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Marty Silk and Robyn Wuth

Qlders missing housing due to govt lapses

The Palaszczuk government is under fire over inadequate social housing provision. (AAP)

Thousands of Queenslanders are missing out on social housing because the government is failing to build enough homes, keep an accurate waiting list and manage existing stock, a report says.

There are 30,922 households on the state's housing register, which has grown by 78 per cent since 2018.

Auditor-General Brendan Worrall says government plans to start building 6365 social and affordable homes by 2025 is unlikely to cut the waiting list.

He says 19,025 households on the list will be offered housing, but the remaining 11,897 are likely to miss out.

"These dwellings alone will not be sufficient as growth of the register is likely to accelerate with rising interest rates and a tightening rental market," Mr Worrall says in a report released on Tuesday.

The government's failure to keep an accurate and detailed housing register is compounding the problem, the report says.

About 61 per cent of people on the waiting list are in "very high need" and 39 per cent are in lower-need groups, cannot be contacted or have inactive applications.

Before 2019, applicants were categorised as either low, moderate or high need, but since then all applicants have been recorded as high need, regardless of their situation.

Some people who applied for a home after 2019 are now either uncontactable or have inactive applications.

The list is not centrally monitored and updated, so people who should not be on it may be listed above those who are in need and have been waiting for three years.

Needs aren't recorded correctly for one in five housing applicants, and half of those approved for housing have not gone through the required internal checks.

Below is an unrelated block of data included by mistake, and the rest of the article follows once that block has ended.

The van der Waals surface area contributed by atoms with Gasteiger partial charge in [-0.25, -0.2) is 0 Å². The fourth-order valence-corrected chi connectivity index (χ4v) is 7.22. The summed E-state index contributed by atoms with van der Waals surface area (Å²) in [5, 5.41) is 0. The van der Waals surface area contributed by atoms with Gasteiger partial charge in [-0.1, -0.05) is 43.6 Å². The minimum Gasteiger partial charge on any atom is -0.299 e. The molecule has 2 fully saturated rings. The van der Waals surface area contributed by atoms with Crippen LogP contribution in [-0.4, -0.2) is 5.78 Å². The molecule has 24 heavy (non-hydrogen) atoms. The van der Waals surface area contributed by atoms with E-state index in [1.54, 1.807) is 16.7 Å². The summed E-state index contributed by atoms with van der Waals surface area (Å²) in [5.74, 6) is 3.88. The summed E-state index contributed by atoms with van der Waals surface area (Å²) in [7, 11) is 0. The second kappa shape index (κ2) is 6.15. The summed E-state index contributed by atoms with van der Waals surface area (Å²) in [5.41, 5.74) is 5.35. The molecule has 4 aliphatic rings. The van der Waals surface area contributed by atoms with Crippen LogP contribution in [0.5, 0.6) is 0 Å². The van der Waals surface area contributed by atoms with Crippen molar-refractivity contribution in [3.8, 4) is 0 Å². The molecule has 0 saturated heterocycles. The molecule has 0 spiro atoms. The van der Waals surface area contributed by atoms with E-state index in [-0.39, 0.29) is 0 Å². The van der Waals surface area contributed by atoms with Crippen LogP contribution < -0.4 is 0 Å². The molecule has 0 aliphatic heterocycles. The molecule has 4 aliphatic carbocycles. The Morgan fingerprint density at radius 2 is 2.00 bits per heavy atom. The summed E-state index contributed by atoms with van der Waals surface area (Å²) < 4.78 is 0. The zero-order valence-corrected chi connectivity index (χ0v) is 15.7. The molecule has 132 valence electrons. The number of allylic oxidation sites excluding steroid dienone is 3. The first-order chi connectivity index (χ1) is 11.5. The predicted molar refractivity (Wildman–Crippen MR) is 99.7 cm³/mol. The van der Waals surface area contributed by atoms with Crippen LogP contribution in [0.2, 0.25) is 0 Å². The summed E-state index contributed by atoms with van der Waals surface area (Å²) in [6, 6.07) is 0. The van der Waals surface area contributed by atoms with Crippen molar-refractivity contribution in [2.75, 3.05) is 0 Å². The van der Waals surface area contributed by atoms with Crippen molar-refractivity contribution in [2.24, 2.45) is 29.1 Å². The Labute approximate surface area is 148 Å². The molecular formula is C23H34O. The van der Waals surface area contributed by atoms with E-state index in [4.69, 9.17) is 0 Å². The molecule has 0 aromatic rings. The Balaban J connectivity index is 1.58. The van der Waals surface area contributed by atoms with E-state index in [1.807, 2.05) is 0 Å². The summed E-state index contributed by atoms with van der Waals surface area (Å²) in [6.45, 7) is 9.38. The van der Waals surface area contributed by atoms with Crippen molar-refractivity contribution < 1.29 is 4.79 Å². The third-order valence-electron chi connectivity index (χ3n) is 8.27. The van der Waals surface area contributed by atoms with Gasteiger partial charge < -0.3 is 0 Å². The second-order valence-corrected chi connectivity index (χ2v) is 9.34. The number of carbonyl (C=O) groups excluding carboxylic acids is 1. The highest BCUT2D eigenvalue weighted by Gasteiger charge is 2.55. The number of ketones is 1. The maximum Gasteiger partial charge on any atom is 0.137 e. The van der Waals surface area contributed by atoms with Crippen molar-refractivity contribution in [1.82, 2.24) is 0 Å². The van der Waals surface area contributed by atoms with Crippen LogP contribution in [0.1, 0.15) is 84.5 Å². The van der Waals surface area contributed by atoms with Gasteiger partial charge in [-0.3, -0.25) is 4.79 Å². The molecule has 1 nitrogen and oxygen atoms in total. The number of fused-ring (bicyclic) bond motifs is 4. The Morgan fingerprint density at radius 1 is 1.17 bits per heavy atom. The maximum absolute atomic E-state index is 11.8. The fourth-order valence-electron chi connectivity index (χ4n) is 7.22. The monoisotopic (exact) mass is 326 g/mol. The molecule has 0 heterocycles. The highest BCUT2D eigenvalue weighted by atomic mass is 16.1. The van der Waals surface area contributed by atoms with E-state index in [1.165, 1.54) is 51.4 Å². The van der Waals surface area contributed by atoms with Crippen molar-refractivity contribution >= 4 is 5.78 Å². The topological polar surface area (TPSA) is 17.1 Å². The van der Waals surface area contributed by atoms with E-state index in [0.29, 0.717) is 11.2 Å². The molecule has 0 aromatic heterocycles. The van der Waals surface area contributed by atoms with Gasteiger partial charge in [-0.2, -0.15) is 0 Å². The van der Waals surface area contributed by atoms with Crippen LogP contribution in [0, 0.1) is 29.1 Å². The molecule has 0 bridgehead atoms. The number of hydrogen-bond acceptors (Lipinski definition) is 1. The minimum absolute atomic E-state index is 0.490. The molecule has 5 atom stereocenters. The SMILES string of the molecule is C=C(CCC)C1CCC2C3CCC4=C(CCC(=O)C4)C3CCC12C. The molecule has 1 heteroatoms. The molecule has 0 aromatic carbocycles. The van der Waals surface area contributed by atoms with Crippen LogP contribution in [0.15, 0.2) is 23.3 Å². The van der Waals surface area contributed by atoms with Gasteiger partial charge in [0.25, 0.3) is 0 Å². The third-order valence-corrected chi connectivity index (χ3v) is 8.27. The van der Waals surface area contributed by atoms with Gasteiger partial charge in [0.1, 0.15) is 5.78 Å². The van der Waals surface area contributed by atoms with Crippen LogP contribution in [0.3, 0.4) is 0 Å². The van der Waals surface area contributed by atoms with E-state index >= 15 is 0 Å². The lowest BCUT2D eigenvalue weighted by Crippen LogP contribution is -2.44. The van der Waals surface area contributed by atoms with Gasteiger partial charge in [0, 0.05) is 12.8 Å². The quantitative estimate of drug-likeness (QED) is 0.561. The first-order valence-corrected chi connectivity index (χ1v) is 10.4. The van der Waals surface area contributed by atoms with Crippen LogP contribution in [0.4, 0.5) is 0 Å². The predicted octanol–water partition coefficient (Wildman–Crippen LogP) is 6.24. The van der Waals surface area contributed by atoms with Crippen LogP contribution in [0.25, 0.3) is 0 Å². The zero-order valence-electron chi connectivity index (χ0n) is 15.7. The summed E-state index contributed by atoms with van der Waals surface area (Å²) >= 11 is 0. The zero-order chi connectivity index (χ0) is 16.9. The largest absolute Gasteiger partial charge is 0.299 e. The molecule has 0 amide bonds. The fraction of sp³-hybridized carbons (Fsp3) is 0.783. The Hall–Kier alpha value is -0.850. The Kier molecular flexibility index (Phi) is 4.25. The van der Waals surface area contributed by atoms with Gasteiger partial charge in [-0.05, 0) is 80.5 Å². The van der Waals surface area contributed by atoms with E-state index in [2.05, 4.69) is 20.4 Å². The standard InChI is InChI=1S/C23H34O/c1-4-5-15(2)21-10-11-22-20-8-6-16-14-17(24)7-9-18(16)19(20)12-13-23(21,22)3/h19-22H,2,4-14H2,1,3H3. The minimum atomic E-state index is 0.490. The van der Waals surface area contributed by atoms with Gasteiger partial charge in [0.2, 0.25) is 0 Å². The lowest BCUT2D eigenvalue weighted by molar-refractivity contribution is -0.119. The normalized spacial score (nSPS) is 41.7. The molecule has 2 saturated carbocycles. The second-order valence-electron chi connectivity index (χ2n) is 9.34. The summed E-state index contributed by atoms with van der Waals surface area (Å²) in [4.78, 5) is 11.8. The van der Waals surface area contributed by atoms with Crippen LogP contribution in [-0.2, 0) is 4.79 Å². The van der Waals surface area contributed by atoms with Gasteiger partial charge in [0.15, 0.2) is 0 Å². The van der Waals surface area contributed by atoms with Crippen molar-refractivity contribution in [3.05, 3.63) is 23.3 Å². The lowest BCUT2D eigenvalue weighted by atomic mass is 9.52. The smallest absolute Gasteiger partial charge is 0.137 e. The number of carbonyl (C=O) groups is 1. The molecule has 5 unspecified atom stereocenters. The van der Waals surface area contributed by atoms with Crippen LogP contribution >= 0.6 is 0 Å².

About 15 per cent of the state's 74,133 dwellings are under-occupied, meaning they have one or more vacant bedrooms.

Tenants do not have to relocate to smaller dwellings if people move out, and there is no program to help residents enter the private housing market, the report says.

The auditor-general recommends the government regularly review and update the housing register and model future demand.

He advises the department to set up a system that prioritises applicants based on their needs, and to ensure applicants are checked before housing is allocated to them.

The government should also better manage tenants' needs to ensure bedrooms are not being left vacant, Mr Worrall says.

Housing Minister Leeanne Enoch admits it's growing challenge to access housing.

"The housing system has been under incredible pressure ... this is compounded by pressure on the construction sector for both skilled trades and supplies, interstate migration, and the recent natural disasters," Ms Enoch said in a statement.

Liberal National Party leader David Crisafulli said the report showed the government was failing the state's most vulnerable people.

"There are Queenslanders who are struggling to put a roof over their head who aren't even on this list," he told reporters.

"What is most sobering about this report is not only does the government not know who needs the homes, they don't know how to build the homes and they have no plan to fix the mess they have created.

"This is one of the most damning reports you will find ... this shows we are in the midst of a housing affordability crisis."

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